“Predictability is the death of suspense and therefore drama. Good dialogue is unpredictable. Lines that elicit only predictable answers, gestures that duplicate what has already been conveyed by other means, are dead and should be eliminated. The brilliance of the dialogue of the great comedy writers like Noel Coward or Oscar Wilde lies in its paradox and surprise; the greatness of giants among playwrights like Shakespeare lies in the originality of their language and images (which is another way of saying their unexpectedness and surprise).”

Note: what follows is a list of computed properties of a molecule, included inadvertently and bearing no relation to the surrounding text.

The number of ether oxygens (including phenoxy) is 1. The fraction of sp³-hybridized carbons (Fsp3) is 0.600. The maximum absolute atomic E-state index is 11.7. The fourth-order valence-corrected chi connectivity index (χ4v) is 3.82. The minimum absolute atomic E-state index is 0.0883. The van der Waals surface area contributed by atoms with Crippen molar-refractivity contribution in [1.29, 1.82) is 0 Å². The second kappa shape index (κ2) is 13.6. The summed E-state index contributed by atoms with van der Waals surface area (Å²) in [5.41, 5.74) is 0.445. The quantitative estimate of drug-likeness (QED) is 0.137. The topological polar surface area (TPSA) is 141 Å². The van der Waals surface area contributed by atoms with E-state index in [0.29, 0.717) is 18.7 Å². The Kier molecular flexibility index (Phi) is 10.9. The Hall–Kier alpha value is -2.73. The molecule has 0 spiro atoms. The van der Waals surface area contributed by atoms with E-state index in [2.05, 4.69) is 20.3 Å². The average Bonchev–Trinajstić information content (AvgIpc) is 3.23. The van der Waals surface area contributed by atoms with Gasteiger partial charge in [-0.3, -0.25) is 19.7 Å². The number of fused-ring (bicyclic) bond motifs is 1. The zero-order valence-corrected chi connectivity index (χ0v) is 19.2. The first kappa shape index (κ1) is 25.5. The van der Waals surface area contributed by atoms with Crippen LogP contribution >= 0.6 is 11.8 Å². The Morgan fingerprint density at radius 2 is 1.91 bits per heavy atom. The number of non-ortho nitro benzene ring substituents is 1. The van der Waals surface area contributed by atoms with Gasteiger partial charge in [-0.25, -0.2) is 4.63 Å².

Martin Esslin, An Anatomy of Drama, New York: Farrar, Straus and Giroux, 1977, p47.
Esslin’s commentary taken from his chapter, ‘The structure of drama’, begins with Beckett, of course, and the incomparable lesson in making suspense – even with nothing – that is Waiting for Godot.
Esslin makes me think of another of my other favourite dialogue exchanges from the theatre. It’s from the opening scene of The Seagull, which Chekhov subtitled ‘A Comedy in Four Acts’:
MEDVIEDENKO. Why do you always wear black?
MASHA. I’m in mourning for my life.
…unpredictable and completely hilarious.